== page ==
Matthew McConaughey doesn’t look like he cares. Daniel Snyder certainly appears to have no cause for concern. Robert Griffin III doesn’t have time to worry. And I don’t really care either.
But, the thing is, it really isn’t up to any of us to decide if the Washington Redskins should change their name.
It’s up to our Native American brethren to decide — maybe, with a little help from some corporate sponsorship (or lack there of) — if the name “Redskins” is offensive.
Is the term offensive to me? Not particularly. I've never lost one minute of sleep over what any of our sports teams, college or pro, are called. But as a white male in this country, it’s not my place to decide if the name is hateful or not.
As Snyder and many others have reported, there is plenty of support for the Redskins name among Native Americans. That is their prerogative and their right and we should all respect that. But that opinion is not one that is shared amongst all Native Americans, and if there is just one cross-section, one group or one tribe who deem this term insulting, then isn’t changing the name the right thing to do?
When Snyder created The Washington Redskins Original Americans Foundation (OAF), the National Congress of American Indians responded:
“This foundation will only contribute to the problems in Indian Country if it does not address the very real issue of how Native people are consistently stereotyped, caricaturized and denigrated by mascot imagery and the use of the R-Word slur.”
Look up the word “redskin” in any dictionary. The one word that is consistent throughout all definitions is “offensive.” It doesn’t take an Ivy League professor of sociology to understand that the word isn’t meant as a compliment. Even if it is just used to describe a football team.
Imagine how horrific the response would be if “red” was changed to describe any other race of American citizen? We would, rightly so, explode in outrage.
From a moral standpoint, the decision seems pretty clear. Even if I’ve only ever used the word to describe a bunch of grown men running head-first into each other at full speed for millions of dollars.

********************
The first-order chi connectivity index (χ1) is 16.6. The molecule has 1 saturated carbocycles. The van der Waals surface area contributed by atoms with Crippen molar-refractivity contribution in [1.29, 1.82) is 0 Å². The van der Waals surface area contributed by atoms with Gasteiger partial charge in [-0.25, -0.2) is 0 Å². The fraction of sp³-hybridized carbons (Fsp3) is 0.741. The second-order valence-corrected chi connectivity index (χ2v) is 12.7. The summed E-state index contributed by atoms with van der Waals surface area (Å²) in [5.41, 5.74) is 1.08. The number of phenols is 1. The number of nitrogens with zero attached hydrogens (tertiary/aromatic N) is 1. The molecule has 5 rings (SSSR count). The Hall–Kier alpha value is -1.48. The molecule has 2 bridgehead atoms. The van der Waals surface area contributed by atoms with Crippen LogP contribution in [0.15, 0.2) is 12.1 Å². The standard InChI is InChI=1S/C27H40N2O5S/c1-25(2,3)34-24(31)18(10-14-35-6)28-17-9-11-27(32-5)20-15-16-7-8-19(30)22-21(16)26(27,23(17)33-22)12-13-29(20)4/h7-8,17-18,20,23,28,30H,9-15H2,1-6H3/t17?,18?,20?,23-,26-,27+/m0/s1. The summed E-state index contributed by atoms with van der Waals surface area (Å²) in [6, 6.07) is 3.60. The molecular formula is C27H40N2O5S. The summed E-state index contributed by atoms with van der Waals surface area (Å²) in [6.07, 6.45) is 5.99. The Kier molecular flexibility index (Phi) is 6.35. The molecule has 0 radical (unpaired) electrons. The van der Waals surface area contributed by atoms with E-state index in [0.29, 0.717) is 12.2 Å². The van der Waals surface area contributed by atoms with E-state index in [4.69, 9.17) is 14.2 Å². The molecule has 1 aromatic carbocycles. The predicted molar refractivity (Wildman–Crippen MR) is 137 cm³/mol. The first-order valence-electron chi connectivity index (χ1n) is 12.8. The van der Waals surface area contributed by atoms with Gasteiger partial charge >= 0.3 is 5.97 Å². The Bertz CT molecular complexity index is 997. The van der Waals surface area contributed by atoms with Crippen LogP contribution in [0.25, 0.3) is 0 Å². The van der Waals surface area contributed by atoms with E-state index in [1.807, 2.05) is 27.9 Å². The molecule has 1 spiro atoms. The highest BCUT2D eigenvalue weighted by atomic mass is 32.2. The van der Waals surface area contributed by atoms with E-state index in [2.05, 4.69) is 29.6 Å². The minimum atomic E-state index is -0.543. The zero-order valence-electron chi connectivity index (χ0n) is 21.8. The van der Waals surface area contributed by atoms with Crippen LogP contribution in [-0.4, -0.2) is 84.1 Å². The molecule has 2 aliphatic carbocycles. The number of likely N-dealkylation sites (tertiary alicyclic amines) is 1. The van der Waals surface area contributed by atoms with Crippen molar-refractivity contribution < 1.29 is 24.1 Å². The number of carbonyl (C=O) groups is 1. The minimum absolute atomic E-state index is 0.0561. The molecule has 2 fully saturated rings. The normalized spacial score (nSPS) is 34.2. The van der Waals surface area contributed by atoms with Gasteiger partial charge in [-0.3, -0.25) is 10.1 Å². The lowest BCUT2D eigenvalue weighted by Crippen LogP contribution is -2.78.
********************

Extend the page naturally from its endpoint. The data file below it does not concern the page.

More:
As much as I don’t want this type of debate to be removed from the court of public opinion and placed into the hands of politicians, unfortunately, it’s the powerbrokers in D.C. and Corporate USA who could control the future of the name. Recently, 50 U.S. Senators signed a letter urging the NFL to formerly support a name change. In a perfect world, these elected officials are representing their constituents. In a perfect world, their motives would be completely pure and for the betterment of the people.
We all know this isn’t a world we live in and that money, not moral obligation, is the driving force behind most major decisions. The NFL won’t be forced into action based on a letter signed by Harry Reid. No, it would formally support a name change if — and only if — the debate begins to impact the bottom line. That means sponsorship dollars.
A recent social media ploy/blunder from the Redskins to garner public support over NOT changing their name completely backfired. If the responses to the below tweet are indicative of how the greater Native American population feels — which may still be up for debate — then the discussion has reached a tipping point.
There is good news, however. Rarely does a perfect solution arise from an imperfect situation but that is what Snyder and his organization are facing. The Redskins were founded in 1932 as the Boston Braves. The organization eventually moved to Washington after changing its name to Redskins. Why not simply go back to Braves?
Or, gasp, change the name all together. The Washington Federals has a nice ring. What about the Washington Presidents? The Washington Senators? Or we could have some fun. The Washington Filibusters? Washington Do-Nothings? (Okay, I digress.)
Is there a legitimate debate to be had about whether or not the Redskins' name is offensive? Certainly, but why not change the name and do away with the need for a debate in the first place. Frankly, a name change would provide extremely lucrative branding and merchandising opportunities for Snyder.
And if there is one thing we can all agree on, it’s that NFL owners love money more than pretty much anything else, including tradition.